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Latest Sense Stories

2012-09-28 12:58:27

Our brains are better at hearing new and approaching sounds than detecting when a sound disappears, according to a study published today funded by the Wellcome Trust. The findings could explain why parents often fail to notice the sudden quiet from the playroom that usually accompanies the onset of mischief. Hearing plays an important role as an early warning system to rapidly direct our attention to new events. Indeed we often rely on sounds to alert us to things that are happening around...

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2012-09-09 08:23:15

Brett Smith for redOrbit.com — Your Universe Online Many people consider coffee to be in their top two favorite brewed beverages, but a group of scientists has found that this popularity might be due to a bit of false advertising. Have you ever noticed that a sip of the freshly brewed beverage can never quite match the smell of roasted beans wafting around your favorite coffee house? That´s because as the coffee passes your tongue, a puff of aroma molecules stream up...

2012-08-13 15:02:34

A targeted approach to treating toxoplasmosis, a parasitic disease, shows early promise in test-tube and animal studies, where it prevented the parasites from making selected proteins. When tested in newly infected mice, it reduced the number of viable parasites by more than 90 percent, researchers from the University of Chicago Medicine report in the Proceedings of the National Academy of Sciences. This precisely focused therapy combines short strands of "antisense" nucleic acid-like...

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2012-07-12 13:28:12

John Neumann for redOrbit.com - Your Universe Online Every kid knows that we taste with our tongues, however those in the know, understand that this is a very rudimentary viewpoint. When it comes to flavor, the tongue is very basic. Most of our experience of flavor comes from our olfactory system: our nose and sinuses. Professor Barry Smith, director of the Centre for the Study of the Senses at the University of London, explains, “Not only is it not just about your tongue. Very...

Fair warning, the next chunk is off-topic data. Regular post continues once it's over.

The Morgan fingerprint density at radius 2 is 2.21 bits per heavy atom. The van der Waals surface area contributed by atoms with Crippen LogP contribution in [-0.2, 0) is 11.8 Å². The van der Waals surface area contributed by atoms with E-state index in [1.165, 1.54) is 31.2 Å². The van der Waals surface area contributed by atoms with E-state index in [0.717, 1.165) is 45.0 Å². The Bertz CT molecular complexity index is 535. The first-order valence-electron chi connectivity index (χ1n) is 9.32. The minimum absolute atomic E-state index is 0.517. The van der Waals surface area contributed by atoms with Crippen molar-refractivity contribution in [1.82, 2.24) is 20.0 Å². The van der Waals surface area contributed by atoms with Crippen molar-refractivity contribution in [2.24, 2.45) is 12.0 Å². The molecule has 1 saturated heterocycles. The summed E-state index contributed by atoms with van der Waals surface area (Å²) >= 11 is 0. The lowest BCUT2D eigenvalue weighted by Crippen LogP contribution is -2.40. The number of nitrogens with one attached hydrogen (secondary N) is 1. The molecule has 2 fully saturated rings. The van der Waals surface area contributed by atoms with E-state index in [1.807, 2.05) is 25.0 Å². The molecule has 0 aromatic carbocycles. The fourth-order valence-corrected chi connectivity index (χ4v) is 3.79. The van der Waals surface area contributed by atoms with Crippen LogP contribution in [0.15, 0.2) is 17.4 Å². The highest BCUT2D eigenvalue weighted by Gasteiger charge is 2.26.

2012-05-02 11:39:49

People with good hearing also have a keen sense of touch; people with impaired hearing generally have an impaired sense of touch. Extensive data supporting this hypothesis was presented by Dr. Henning Frenzel and Professor Gary R. Lewin of the Max Delbrück Center for Molecular Medicine (MDC) Berlin-Buch, Germany. The two researchers showed that both senses — hearing and touch — have a common genetic basis. In patients with Usher syndrome, a hereditary form of...

2012-05-02 09:58:03

Touch sensitivity is hereditary and linked to genetic mechanisms that support hearing Vision and hearing are so crucial to our daily lives that any impairments usually become obvious to an affected person. Although a number of known genetic mutations can lead to hereditary defects in these senses, little is known about our sense of touch, where defects might be so subtle that they go unnoticed. In the 1 May issue of the online, open-access journal PLoS Biology, Gary Lewin's laboratory...


Word of the Day
kenspeckle
  • Having so marked an appearance as easily to be recognized.
This word may come from the Swedish 'kanspak,' quick at recognizing persons or things, or else from confusion with 'conspicuous.'